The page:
The House Science Committee on Thursday holds a hearing to probe what went wrong thirteen years ago when a federal report whitewashed the health threats to Marines and their families from contaminated water at the Camp Lejeune, N.C., base.
EPA has reissued the operating permit for the world's largest sewage treatment plant -- Blue Plains, which handles sewage from most of the DC metro area. Despite huge improvements in the Potomac River since the 1960s, Blue Plains needs to reduce its nitrogen discharge another 45 percent to protect the Chesapeake Bay.
"Candidates are lining up behind the issue of gas drilling as the controversial method called hydrofracking takes center stage this election season in the Finger Lakes region."
"The story of Hilmar is a classic tale of a company growing rapidly, bringing good jobs but also environmental threats to a rural farm community. In an ironic twist, though, it isn’t corporate outsiders pitted against town residents; the owners of Hilmar Cheese are descendants of the community’s founding families. Much of the well water around the cheese plant, located in the agricultural heart of California, isn’t fit to drink. And Hilmar Cheese is the likely culprit, new documents show."
"The Environmental Protection Agency sent letters to nine drilling companies on Thursday requesting detailed information about the chemicals contained in fluids used to crack open underground rock formations in the hunt for oil and natural gas."
Three environmental groups have issued a report detailing some 39 cases across the U.S. where pollution from the ash left from coal-burning electric power plants has cause pollution that often threatens human health. Now as EPA moves to close the electric utilities' longtime exemption from hazardous waste laws, industry lobbyists may have quietly put the fix in at the White House Office of Management and Budget.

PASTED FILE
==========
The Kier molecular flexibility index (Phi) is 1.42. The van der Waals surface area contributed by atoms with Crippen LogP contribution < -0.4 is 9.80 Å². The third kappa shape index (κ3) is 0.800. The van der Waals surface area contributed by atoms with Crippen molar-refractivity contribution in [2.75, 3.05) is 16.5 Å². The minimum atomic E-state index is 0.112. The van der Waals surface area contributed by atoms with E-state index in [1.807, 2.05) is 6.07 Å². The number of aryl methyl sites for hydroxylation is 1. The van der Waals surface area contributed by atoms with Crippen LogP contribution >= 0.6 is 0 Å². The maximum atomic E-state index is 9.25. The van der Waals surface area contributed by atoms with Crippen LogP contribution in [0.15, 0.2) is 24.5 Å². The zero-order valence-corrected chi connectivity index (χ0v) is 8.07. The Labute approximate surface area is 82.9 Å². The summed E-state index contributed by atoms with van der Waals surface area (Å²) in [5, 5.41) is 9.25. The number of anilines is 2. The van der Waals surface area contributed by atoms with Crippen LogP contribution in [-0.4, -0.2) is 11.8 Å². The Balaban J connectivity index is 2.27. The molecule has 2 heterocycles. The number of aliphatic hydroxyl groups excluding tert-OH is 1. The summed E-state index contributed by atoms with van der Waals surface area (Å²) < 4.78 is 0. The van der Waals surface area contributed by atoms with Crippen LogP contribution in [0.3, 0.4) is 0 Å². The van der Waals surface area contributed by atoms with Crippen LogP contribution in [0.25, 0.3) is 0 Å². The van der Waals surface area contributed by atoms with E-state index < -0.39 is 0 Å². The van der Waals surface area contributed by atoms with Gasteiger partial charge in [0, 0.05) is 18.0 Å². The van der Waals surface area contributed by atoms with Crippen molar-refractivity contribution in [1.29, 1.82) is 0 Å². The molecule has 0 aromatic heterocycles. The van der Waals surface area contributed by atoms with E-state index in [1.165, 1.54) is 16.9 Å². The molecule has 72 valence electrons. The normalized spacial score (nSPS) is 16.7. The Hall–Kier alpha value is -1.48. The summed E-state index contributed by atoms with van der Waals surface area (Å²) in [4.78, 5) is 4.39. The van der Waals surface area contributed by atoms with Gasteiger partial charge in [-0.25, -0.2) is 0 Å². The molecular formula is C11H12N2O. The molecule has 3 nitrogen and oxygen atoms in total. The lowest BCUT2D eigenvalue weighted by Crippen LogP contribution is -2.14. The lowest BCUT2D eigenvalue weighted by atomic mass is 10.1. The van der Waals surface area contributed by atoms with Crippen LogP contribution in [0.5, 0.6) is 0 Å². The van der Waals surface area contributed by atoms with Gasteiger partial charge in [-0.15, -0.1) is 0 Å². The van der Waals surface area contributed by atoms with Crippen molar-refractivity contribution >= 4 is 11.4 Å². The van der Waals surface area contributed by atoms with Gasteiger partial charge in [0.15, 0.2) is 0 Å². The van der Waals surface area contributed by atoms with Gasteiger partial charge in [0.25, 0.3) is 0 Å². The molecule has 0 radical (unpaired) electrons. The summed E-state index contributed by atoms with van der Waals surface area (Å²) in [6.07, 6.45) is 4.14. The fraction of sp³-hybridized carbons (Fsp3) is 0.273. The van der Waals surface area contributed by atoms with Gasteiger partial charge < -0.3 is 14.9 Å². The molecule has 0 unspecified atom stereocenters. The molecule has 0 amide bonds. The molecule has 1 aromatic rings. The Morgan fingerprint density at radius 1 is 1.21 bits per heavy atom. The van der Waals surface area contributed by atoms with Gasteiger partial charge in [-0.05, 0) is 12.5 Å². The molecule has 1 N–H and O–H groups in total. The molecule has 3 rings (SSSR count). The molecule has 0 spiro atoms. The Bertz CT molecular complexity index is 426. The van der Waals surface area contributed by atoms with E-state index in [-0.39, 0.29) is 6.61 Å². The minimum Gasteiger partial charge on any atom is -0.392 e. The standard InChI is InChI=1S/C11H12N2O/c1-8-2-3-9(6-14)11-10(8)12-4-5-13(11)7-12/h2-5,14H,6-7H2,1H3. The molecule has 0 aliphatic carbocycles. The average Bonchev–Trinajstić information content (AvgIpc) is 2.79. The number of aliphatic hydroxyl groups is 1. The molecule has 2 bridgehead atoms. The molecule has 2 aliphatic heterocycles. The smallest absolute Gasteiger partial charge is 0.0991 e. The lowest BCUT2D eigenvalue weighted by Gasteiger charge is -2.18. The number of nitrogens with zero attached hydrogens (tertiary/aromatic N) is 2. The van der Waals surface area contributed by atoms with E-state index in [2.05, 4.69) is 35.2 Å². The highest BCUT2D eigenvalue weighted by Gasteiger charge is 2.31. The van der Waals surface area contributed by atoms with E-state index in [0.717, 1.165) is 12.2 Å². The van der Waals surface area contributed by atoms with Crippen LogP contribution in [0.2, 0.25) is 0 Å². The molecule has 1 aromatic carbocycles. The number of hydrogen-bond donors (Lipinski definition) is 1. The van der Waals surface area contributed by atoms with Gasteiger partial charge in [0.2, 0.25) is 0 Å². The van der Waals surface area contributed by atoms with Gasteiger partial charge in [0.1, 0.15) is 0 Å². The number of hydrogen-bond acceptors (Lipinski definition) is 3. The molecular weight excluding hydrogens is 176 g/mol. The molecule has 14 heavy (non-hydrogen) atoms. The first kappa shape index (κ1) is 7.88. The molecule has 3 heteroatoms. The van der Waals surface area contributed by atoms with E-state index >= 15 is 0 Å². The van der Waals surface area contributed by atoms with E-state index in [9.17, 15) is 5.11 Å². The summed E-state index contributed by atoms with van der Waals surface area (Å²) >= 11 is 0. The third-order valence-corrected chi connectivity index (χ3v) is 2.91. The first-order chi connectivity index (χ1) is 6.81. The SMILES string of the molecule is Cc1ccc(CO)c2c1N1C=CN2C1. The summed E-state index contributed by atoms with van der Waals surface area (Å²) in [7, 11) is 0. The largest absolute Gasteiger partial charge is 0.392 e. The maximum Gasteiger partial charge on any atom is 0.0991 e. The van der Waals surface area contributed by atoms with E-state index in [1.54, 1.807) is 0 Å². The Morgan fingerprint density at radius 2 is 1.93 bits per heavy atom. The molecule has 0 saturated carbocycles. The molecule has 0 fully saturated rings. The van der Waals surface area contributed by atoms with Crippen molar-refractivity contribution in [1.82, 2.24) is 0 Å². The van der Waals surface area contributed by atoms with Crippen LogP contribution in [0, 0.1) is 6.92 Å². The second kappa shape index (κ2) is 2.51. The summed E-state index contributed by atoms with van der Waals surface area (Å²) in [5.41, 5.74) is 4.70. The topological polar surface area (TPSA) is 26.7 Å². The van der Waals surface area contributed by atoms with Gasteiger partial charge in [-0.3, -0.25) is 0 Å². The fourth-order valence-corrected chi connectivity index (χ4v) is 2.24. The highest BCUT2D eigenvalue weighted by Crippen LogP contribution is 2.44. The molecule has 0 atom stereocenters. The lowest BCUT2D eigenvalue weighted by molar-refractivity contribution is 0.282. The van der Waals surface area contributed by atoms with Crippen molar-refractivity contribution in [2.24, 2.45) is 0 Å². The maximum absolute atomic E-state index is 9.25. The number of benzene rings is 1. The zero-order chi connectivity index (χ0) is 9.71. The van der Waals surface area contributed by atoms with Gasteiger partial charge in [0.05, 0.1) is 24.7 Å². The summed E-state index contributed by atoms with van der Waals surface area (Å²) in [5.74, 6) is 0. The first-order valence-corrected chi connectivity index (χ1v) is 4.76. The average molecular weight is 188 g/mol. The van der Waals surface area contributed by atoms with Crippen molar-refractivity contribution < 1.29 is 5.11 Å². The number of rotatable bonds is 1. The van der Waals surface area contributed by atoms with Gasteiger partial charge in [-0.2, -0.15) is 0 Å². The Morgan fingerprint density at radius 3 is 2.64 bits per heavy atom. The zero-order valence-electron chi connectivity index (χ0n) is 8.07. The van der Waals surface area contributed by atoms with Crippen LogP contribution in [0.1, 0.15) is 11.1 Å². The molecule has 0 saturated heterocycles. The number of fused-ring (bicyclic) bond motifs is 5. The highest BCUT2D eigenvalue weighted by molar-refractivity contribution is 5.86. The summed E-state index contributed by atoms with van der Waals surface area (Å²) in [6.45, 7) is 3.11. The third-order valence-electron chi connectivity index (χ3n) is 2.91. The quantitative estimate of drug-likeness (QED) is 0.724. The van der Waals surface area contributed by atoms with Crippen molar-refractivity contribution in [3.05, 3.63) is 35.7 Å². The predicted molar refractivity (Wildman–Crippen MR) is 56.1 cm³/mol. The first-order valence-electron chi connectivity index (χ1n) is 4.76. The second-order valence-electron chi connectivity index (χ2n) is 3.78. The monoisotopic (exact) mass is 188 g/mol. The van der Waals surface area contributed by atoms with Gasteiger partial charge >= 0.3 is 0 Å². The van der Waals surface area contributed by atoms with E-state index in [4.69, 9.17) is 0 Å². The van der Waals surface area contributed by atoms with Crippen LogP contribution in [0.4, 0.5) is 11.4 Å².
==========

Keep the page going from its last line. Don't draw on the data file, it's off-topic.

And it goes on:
"Regulators who are supposed to police offshore oil and gas drilling are spread too thinly, poorly trained and hampered by outdated technology, according to a study by an Interior Department review board appointed after the BP oil disaster in the Gulf of Mexico."
The release of a white, powdery catalyst from a Chalmette refinery that blanketed areas southeast of New Orleans on Monday has prompted a class action suit.
"Lawns may turn more brittle and yellow, but lakes, bays and marshes could become a lot cleaner under a bill making its way through Trenton that would ban many lawn care products on the shelf today."
"Oxygen levels fell significantly in deep-sea areas of the Gulf of Mexico contaminated by oil plumes from the BP spill. But although researchers found a 20% decline in dissolved oxygen, the drop was not steep enough to create biological 'dead zones' that some scientists feared might form in the wake of the BP disaster." Those were the findings of a government study.